You can either succumb to your fears and live with the consequences, or overcome them. But how? As promised last week, here are the first four of eight ways you can curtail them:
- Put your fear in perspective. Ask yourself: On a scale of one to ten, how intense is it? As Dr. Sam said, “I’ve failed at some pretty big things in the past, but did I die? No!” You can also ask, What’s the worst thing that can happen? followed by, What’s the best?
- Tolerate being uncomfortable. Let’s admit it – many of us would rather stay with the status quo than take a chance. However, doing nothing usually breeds regret or guilt anyway, so why not decide to endure the discomfort while you try something? When asked what fears she has about writing, Suzy admitted, “I fear that I’ll pour myself into writing, buck naked on the page, and no one will read it, or it will have no meaning for them if they do.”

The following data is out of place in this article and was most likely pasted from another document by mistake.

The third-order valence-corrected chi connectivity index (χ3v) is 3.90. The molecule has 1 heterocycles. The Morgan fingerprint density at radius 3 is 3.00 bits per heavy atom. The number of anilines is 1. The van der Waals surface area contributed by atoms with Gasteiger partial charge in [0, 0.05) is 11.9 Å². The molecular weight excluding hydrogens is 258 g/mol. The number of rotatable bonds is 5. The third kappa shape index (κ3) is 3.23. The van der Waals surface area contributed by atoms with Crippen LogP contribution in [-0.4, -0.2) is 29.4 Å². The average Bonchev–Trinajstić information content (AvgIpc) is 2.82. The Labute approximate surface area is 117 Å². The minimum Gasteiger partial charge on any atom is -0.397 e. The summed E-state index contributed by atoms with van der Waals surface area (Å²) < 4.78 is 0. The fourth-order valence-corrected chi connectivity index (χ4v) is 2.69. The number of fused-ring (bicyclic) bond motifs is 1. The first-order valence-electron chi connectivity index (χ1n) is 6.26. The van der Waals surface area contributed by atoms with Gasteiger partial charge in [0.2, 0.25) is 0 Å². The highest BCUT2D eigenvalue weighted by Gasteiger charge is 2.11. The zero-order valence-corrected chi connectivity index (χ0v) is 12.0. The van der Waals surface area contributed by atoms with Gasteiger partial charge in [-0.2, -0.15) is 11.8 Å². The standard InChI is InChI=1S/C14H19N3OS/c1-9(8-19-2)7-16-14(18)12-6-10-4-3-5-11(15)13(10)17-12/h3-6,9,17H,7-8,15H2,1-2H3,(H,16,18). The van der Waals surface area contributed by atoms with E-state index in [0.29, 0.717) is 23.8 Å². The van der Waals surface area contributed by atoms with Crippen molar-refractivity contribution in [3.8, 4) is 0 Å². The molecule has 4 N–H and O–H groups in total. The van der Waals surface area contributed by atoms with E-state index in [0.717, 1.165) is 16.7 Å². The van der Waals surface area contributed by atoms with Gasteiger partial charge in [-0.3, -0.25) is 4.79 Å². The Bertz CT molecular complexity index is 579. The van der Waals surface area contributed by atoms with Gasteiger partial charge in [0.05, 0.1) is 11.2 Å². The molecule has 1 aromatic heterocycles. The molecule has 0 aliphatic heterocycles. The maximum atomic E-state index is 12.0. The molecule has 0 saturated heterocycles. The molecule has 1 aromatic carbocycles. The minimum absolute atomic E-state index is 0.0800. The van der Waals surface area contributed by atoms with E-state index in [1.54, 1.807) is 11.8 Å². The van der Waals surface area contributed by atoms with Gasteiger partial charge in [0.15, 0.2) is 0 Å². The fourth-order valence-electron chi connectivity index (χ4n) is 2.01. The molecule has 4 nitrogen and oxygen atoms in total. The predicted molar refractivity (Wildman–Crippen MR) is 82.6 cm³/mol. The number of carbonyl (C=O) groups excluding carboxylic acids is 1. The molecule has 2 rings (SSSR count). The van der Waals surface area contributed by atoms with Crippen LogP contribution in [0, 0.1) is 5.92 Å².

- Separate what you do from who you are. As Dr. Sam explained, “My sense of being me was okay, even if I had qualms about the business itself.” Put another way, if you take a risk and it doesn’t work out, you are not a failure. Try something else.
- Do a risk-benefit analysis. Figure out, What’s the cost to me if I do nothing? then, If I do take action, what benefits might I gain? Decide which is bigger – the cost or the benefits. Suzy took the risk and now has a published book, as well as a growing number of readers for her blog. For Dr. Sam, “It took me an hour to drive to work. I was missing out on time with my girls, like taking them to volleyball practice and games.” She wanted more control over her life. Starting her own business has allowed that.
Come back again next week for the final four ways to overcome your fears.
by Kathleen Vestal Logan, MS, MA March 5, 2018